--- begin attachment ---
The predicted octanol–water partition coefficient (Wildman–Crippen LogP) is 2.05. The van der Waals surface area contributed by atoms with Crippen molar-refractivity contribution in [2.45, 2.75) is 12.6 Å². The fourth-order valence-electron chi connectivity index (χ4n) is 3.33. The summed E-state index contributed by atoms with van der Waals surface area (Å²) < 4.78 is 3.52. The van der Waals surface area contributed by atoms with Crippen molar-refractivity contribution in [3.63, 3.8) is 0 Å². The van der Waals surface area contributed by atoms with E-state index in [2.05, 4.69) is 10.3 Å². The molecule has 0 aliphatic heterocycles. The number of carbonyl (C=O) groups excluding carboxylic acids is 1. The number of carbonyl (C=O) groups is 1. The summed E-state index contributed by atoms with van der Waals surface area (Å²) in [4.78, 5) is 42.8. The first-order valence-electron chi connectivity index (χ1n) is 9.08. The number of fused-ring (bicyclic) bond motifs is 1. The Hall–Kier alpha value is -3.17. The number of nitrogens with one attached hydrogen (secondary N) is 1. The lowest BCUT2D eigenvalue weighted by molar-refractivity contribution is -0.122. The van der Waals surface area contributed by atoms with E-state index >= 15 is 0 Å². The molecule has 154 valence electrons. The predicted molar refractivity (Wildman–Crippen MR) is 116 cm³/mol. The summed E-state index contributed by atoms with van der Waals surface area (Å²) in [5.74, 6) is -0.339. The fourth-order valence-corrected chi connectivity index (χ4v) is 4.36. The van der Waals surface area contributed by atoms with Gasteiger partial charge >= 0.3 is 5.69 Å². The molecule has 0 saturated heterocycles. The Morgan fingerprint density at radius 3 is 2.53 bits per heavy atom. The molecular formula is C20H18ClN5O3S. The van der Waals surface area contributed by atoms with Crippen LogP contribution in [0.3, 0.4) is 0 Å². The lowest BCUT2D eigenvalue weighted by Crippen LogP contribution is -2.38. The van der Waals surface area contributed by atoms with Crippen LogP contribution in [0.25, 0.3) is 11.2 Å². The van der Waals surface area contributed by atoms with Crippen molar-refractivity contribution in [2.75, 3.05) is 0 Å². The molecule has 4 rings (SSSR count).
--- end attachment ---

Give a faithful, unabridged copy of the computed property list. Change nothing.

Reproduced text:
The predicted octanol–water partition coefficient (Wildman–Crippen LogP) is 2.05. The van der Waals surface area contributed by atoms with Crippen molar-refractivity contribution in [2.45, 2.75) is 12.6 Å². The fourth-order valence-electron chi connectivity index (χ4n) is 3.33. The summed E-state index contributed by atoms with van der Waals surface area (Å²) < 4.78 is 3.52. The van der Waals surface area contributed by atoms with Crippen molar-refractivity contribution in [3.63, 3.8) is 0 Å². The van der Waals surface area contributed by atoms with E-state index in [2.05, 4.69) is 10.3 Å². The molecule has 0 aliphatic heterocycles. The number of carbonyl (C=O) groups excluding carboxylic acids is 1. The number of carbonyl (C=O) groups is 1. The summed E-state index contributed by atoms with van der Waals surface area (Å²) in [4.78, 5) is 42.8. The first-order valence-electron chi connectivity index (χ1n) is 9.08. The number of fused-ring (bicyclic) bond motifs is 1. The Hall–Kier alpha value is -3.17. The number of nitrogens with one attached hydrogen (secondary N) is 1. The lowest BCUT2D eigenvalue weighted by molar-refractivity contribution is -0.122. The van der Waals surface area contributed by atoms with E-state index >= 15 is 0 Å². The molecule has 154 valence electrons. The predicted molar refractivity (Wildman–Crippen MR) is 116 cm³/mol. The summed E-state index contributed by atoms with van der Waals surface area (Å²) in [5.74, 6) is -0.339. The fourth-order valence-corrected chi connectivity index (χ4v) is 4.36. The van der Waals surface area contributed by atoms with Gasteiger partial charge >= 0.3 is 5.69 Å². The molecule has 0 saturated heterocycles. The Morgan fingerprint density at radius 3 is 2.53 bits per heavy atom. The molecular formula is C20H18ClN5O3S. The van der Waals surface area contributed by atoms with Crippen LogP contribution in [0.3, 0.4) is 0 Å². The lowest BCUT2D eigenvalue weighted by Crippen LogP contribution is -2.38. The van der Waals surface area contributed by atoms with Crippen LogP contribution in [0.25, 0.3) is 11.2 Å². The van der Waals surface area contributed by atoms with Crippen molar-refractivity contribution in [2.75, 3.05) is 0 Å². The molecule has 4 rings (SSSR count).